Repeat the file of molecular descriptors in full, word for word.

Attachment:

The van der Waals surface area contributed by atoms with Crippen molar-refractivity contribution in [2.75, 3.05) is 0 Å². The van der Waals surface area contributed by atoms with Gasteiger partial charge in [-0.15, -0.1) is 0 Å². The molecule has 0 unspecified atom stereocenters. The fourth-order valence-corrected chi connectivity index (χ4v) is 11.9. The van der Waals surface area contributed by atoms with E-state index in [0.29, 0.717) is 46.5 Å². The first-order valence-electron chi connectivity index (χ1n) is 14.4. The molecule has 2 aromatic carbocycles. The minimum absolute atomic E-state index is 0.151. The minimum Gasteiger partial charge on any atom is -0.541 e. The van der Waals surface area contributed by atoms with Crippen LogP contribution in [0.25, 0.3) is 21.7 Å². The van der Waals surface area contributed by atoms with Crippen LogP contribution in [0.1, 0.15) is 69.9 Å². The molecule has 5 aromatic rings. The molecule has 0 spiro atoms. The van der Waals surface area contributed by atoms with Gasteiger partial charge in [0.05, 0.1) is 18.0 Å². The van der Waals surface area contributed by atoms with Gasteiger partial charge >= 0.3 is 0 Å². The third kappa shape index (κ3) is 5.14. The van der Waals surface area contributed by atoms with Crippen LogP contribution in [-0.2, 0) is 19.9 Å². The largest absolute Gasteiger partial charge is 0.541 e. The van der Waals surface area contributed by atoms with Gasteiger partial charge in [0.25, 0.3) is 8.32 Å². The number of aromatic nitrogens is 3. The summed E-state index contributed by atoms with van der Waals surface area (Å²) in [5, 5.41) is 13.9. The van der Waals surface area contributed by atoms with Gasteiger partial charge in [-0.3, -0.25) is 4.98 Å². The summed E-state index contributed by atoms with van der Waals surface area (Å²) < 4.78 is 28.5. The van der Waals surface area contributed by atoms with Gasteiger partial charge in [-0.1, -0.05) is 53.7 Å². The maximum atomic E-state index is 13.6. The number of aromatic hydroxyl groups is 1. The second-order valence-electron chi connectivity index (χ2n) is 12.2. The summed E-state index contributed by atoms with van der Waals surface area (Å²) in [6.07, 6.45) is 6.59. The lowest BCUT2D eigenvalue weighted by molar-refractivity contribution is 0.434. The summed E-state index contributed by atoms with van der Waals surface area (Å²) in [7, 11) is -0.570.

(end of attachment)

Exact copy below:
The van der Waals surface area contributed by atoms with Crippen molar-refractivity contribution in [2.75, 3.05) is 0 Å². The van der Waals surface area contributed by atoms with Gasteiger partial charge in [-0.15, -0.1) is 0 Å². The molecule has 0 unspecified atom stereocenters. The fourth-order valence-corrected chi connectivity index (χ4v) is 11.9. The van der Waals surface area contributed by atoms with E-state index in [0.29, 0.717) is 46.5 Å². The first-order valence-electron chi connectivity index (χ1n) is 14.4. The molecule has 2 aromatic carbocycles. The minimum absolute atomic E-state index is 0.151. The minimum Gasteiger partial charge on any atom is -0.541 e. The van der Waals surface area contributed by atoms with Crippen LogP contribution in [0.25, 0.3) is 21.7 Å². The van der Waals surface area contributed by atoms with Crippen LogP contribution in [0.1, 0.15) is 69.9 Å². The molecule has 5 aromatic rings. The molecule has 0 spiro atoms. The van der Waals surface area contributed by atoms with Gasteiger partial charge in [0.05, 0.1) is 18.0 Å². The van der Waals surface area contributed by atoms with Gasteiger partial charge >= 0.3 is 0 Å². The third kappa shape index (κ3) is 5.14. The van der Waals surface area contributed by atoms with Crippen LogP contribution in [-0.2, 0) is 19.9 Å². The largest absolute Gasteiger partial charge is 0.541 e. The van der Waals surface area contributed by atoms with Gasteiger partial charge in [0.25, 0.3) is 8.32 Å². The number of aromatic nitrogens is 3. The summed E-state index contributed by atoms with van der Waals surface area (Å²) in [5, 5.41) is 13.9. The van der Waals surface area contributed by atoms with Gasteiger partial charge in [-0.3, -0.25) is 4.98 Å². The summed E-state index contributed by atoms with van der Waals surface area (Å²) < 4.78 is 28.5. The van der Waals surface area contributed by atoms with Gasteiger partial charge in [-0.1, -0.05) is 53.7 Å². The maximum atomic E-state index is 13.6. The number of aromatic hydroxyl groups is 1. The second-order valence-electron chi connectivity index (χ2n) is 12.2. The summed E-state index contributed by atoms with van der Waals surface area (Å²) in [6.07, 6.45) is 6.59. The lowest BCUT2D eigenvalue weighted by molar-refractivity contribution is 0.434. The summed E-state index contributed by atoms with van der Waals surface area (Å²) in [7, 11) is -0.570.